Benes noted that more than 1.5 million seats were sold on the U.S. charter airlines that ferried homesick visitors to the island -- until July. In recent weeks, as previously authorized travel waivers expired, the traffic between Miami and Havana has withered to zero. Those defying the curbs are now routing themselves through the Bahamas, Jamaica, Mexico or Canada.
Arrenciano, the Miami builder, lamented only the extra cost of flying via a third country, not the violation that could get him slapped with a $7,500 fine if he visits without authorization and gets caught. He said he was more concerned about radical exiles finding out about a violation than the U.S. government, as the most ardent anti-Castro groups have been known to seek retribution against anyone seen as giving succor to the regime.
But unlike previous U.S. government attempts to step up the economic pressure on the Havana regime, the limitations on family visits, remittances and the volume and value of gifts have stirred discontent in Miami as well as Cuba.
Caravans of hundreds of horn-honking, banner-waving protesters have been periodically converging on downtown Miami even before the tighter curbs took effect. Impassioned groups also have picketed the Miami offices of anti-Castro Cuban American officials, including Reps. Ileana Ros-Lehtinen and Lincoln Diaz-Balart, the latter a former nephew-in-law of Castro. “You’ll Hear From Us in November!” one placard threatened.
A poll last month of Cuban American voters in four southern Florida counties showed a significant drop in support for President Bush among the community that gave him 82% of its vote four years ago and provided the deciding edge in his razor-thin victory in the state. Only 66% of Florida Cubans now support Bush, according to the poll commissioned by the William C. Velasquez Institute, a nonprofit, nonpartisan Latino voter research group.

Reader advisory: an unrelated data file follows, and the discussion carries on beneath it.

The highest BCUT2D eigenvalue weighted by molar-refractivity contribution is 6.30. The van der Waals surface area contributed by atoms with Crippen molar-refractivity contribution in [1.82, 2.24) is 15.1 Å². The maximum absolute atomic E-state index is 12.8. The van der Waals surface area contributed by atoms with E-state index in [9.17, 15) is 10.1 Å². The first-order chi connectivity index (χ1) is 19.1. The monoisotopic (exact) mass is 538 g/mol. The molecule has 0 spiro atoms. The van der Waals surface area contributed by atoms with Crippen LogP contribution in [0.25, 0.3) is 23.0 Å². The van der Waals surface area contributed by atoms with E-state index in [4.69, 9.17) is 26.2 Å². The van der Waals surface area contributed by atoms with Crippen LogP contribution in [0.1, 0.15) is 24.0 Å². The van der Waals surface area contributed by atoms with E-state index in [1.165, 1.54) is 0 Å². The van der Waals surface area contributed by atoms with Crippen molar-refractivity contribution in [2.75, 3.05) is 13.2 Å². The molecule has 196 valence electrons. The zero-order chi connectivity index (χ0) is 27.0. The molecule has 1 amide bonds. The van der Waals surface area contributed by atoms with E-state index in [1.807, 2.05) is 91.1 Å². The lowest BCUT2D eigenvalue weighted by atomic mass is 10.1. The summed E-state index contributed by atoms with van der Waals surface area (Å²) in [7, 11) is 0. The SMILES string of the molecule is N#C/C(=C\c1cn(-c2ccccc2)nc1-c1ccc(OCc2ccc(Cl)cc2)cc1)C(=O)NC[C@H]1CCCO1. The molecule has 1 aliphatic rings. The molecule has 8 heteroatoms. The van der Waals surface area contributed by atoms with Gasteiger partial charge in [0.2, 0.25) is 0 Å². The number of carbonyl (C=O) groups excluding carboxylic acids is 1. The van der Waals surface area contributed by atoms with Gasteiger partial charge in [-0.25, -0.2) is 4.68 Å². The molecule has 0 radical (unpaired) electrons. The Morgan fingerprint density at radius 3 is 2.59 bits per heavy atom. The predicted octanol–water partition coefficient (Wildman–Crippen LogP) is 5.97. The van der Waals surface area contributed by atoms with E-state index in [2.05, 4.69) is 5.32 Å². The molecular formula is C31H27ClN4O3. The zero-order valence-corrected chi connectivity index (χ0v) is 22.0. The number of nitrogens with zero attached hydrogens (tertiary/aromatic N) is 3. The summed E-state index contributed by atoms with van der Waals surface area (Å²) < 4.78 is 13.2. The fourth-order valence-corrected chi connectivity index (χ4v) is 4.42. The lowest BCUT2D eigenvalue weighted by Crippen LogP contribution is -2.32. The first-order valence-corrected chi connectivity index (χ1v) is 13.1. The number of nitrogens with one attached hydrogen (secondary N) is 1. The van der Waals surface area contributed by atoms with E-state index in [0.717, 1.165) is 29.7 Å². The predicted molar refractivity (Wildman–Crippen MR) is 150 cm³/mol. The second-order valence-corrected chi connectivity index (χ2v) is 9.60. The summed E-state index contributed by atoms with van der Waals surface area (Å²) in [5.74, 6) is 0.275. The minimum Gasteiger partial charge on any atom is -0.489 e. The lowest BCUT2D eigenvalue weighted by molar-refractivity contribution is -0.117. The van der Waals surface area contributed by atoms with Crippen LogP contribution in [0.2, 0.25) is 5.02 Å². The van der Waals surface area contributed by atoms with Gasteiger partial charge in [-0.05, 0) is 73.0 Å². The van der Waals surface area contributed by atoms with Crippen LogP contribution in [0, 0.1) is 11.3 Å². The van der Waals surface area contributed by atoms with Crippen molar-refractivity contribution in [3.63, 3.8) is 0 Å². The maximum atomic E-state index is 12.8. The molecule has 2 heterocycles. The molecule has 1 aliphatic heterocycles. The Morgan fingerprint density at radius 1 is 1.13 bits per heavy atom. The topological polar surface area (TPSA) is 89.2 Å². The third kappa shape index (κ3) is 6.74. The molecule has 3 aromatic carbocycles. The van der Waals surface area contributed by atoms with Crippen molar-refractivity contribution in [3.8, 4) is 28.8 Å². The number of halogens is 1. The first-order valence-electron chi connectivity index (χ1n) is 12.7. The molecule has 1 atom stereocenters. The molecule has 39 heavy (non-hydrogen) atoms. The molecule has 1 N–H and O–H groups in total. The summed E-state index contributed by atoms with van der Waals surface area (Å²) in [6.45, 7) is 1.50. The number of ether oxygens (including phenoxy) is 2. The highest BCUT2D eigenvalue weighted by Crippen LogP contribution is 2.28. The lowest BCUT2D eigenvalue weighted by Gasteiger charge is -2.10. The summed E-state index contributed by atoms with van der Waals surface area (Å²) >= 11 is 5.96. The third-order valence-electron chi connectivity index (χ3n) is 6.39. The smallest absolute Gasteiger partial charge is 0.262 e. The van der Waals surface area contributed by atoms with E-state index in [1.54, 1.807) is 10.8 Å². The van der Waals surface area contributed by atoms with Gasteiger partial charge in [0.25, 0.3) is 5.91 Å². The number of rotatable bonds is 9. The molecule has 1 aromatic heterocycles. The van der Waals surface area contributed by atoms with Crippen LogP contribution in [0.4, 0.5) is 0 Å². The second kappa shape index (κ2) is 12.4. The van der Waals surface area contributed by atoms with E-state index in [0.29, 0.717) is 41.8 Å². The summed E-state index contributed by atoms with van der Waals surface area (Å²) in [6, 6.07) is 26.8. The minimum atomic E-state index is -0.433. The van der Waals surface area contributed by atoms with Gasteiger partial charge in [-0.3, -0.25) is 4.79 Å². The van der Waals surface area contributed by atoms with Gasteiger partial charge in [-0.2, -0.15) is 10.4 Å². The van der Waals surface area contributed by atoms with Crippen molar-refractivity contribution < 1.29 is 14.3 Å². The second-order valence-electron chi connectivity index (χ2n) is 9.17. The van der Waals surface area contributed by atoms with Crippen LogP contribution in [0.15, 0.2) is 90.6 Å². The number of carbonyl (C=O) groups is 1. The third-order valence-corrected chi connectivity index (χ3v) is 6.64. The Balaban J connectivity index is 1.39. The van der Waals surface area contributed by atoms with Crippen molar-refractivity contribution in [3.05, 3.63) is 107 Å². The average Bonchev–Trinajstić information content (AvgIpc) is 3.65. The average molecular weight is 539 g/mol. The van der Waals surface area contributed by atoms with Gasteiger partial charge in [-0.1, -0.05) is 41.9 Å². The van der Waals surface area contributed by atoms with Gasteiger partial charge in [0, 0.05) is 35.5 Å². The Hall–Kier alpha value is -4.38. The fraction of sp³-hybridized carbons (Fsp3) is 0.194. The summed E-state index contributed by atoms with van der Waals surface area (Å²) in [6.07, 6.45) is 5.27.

Whatever the outcome of the U.S. presidential election, Cubans say, the legendarily stubborn and defiant people who inhabit this island nation will get what money their U.S. relatives are willing to give them.
“No one will succeed in dividing Cuban families,” said Juan Carlos Oliva, the brother of retired Minnesota Twin slugger Tony Oliva, who for four decades has been the patron exile of this town tucked among sugar-cane fields in Pinar del Rio province.
Because of the former batting champ’s annual visits and trunkloads of gifts for family and friends, Consolacion del Sur has enjoyed more comforts than its neighbors. Sports equipment, eyeglasses and clothes from Target and Wal-Mart are visible on the streets and playgrounds.
Officials in Havana scoff at the attempt to stir anti-communist unrest by targeting families.
“Some people will comply with the regulations, but I’m sure the majority will try to avoid them. This is about families, and for Cubans, family is very important,” said Rafael Dausa, head of North American affairs at the Foreign Ministry.
Havana’s bustling hotels, bars and plazas show no ill effects from the U.S. limits, thanks largely to a continuing boom in European tourism to the island. Visits and revenue rose 13% last year, surpassing remittance income for the first time since the 1959 revolution.
At the Hotel Parque Central, where U.S. citizens on cultural and humanitarian visits made up 90% of the clientele less than two years ago, occupancy continues to grow with the influx of Canadians, Britons, Germans and Spaniards, Director-General Victor Zafer Donmez said.
“We have always been glad to welcome our friends from the United States, but if they don’t come, we’ll make do with other guests,” said Donmez, a Dutch citizen in charge of the hotel, which, like most high-end accommodations in Cuba, is a joint venture of the government and a foreign investor.
Indeed, the anecdotal evidence in these early days of the new measures suggests that there has been no effect on income or social outlook yet.
At the busy Western Union office in Old Havana, clerk Marlene Clemete said she had the impression that remittances were on the rise as Cuban Americans scrambled to send as much as they could before the new rules kicked in. Some have been ferrying in more money than usual to provide a cushion.
“Cubans will always find a way to help their relatives,” Clemete said, spreading her hands as if taking a bow for fellow Cubans’ pluck against their powerful neighbor.